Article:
Eventually I accepted that I needed support and with help, I learned to focus less on my unmet expectations and began to build a connection to my heart and feelings. Having greater access to my body, feelings and sensations challenged my mental pictures of inadequacy and slowly I began to feel what was true and to live from this new found me – instead of from the pictures I had aligned with. This deepening connection to my own innermost divinity gave me the foundation and confidence to live the true me resulting in more vitality, joy and aliveness. I learned to trust my instincts as a mother because they came from this strong foundation within me and not from a picture from outside of me.

It is very helpful to seek support in building this deep connection with our innermost self as we can experience hurts and sadness from our past that make us want to resist the process of deep reconnection with who we truly are.

Instead of fighting the 'depression', we can get support to surrender and accept that we are experiencing our vulnerable, tender and fragile feelings that are a vital part of our healing. Society does not encourage us to connect with our vulnerability and tenderness and we sometimes struggle to accept these feelings in ourselves and others.

When we connect deeply to our innermost heart we are able to feel that we are part of a larger universe and that we all have our part to play in this universal way of being.

For anyone who is suffering from depression I offer the following:

  • Firstly, it is essential to recognise that the depressed behaviour is not who you are – it is a symptom of the situation in which you find yourself
  • The feelings arise because your life is not matching a picture or story you have made up about how things should be – unmet expectations or projected mental images
  • Practice letting go of the picture while you begin to build a deep reconnection to your own body and breath. This will help you to form a foundation from which to live your truth
  • Esoteric yoga and the bodywork modalities of Universal Medicine are useful tools in building this reconnection – yoga and healing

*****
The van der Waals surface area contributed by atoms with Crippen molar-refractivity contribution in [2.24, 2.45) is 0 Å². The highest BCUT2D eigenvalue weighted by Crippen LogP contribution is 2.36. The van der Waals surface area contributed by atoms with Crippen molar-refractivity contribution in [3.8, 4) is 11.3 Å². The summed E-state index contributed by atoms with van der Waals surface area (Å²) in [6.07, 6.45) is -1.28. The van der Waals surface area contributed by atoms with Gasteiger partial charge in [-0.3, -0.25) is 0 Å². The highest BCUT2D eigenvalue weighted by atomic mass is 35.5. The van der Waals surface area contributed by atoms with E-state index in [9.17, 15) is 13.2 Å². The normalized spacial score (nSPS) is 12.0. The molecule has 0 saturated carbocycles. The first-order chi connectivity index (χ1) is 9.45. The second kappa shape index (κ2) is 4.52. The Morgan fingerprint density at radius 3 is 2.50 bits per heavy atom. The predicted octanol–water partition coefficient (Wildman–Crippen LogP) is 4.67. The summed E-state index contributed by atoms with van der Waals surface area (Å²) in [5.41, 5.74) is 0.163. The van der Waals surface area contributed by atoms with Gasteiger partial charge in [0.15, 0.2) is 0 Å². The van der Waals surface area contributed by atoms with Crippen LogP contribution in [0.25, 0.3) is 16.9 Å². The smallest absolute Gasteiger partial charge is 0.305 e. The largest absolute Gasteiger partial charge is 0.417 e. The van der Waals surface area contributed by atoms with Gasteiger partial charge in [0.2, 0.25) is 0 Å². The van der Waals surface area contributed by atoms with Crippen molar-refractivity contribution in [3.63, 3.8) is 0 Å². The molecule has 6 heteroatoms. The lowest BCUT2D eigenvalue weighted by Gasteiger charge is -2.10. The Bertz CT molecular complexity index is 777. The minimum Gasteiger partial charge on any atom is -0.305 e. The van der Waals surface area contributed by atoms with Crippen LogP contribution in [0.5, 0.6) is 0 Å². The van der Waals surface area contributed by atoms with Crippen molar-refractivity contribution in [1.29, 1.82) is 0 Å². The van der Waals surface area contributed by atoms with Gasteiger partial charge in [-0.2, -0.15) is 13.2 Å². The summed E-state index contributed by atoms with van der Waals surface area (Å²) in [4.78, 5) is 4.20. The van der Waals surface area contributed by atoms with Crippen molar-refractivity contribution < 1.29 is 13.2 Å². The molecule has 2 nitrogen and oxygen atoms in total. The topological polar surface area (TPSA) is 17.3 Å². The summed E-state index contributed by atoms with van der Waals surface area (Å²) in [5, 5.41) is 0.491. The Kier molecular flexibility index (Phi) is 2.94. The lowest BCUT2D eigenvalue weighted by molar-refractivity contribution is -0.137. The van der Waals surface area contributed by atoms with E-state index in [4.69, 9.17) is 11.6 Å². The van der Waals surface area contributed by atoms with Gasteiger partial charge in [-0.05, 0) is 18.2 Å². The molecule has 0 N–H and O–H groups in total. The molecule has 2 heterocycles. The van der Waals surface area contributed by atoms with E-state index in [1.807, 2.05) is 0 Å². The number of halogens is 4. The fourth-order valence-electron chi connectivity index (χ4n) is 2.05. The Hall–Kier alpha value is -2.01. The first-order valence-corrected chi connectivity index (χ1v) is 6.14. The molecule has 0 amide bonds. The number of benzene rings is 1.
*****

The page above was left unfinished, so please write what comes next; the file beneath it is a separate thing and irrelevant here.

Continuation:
• As you build a deeper connection you become more aware of what you need and can begin to practice looking after yourself; self-care builds self-love that builds self-confidence that creates a better quality of life
  • It is very helpful to accept the reality of the situation in which you find yourself. This acceptance is a catalyst for changing how you feel. When we struggle by denying and resisting what is actually true, then we add to the depressive feelings
  • Accept that you can seek support with changing your circumstances and with building the essential reconnection to your body and breath.

If you feel you need support you can contact the following services:

International link http://togetherweare-strong.tumblr.com/helpline


Filed under

DepressionExhaustionEssenceConnectionConfidenceOverwhelmInner-heartSoul

  • Thumb small jean gamble

    By Jean Gamble, Psychotherapist

    Jean works as a psychotherapist with individuals, couples, families, teenagers and children. She knows that when we can move past our layers of protection from hurt and we connect deeply with our innermost self we can have rich, satisfying and purposeful lives and relationships.

  • Thumb small rebecca wingrave

    Photography: Rebecca Wingrave, Photographer

    I am a sensitive and tender woman, who cares deeply about people and enjoys spending time supporting children and elderly people in my local community. I have a gorgeous young son and a beautiful partner; I love cooking, the beauty of nature and I'm enjoying more and more working as a freelance photographer.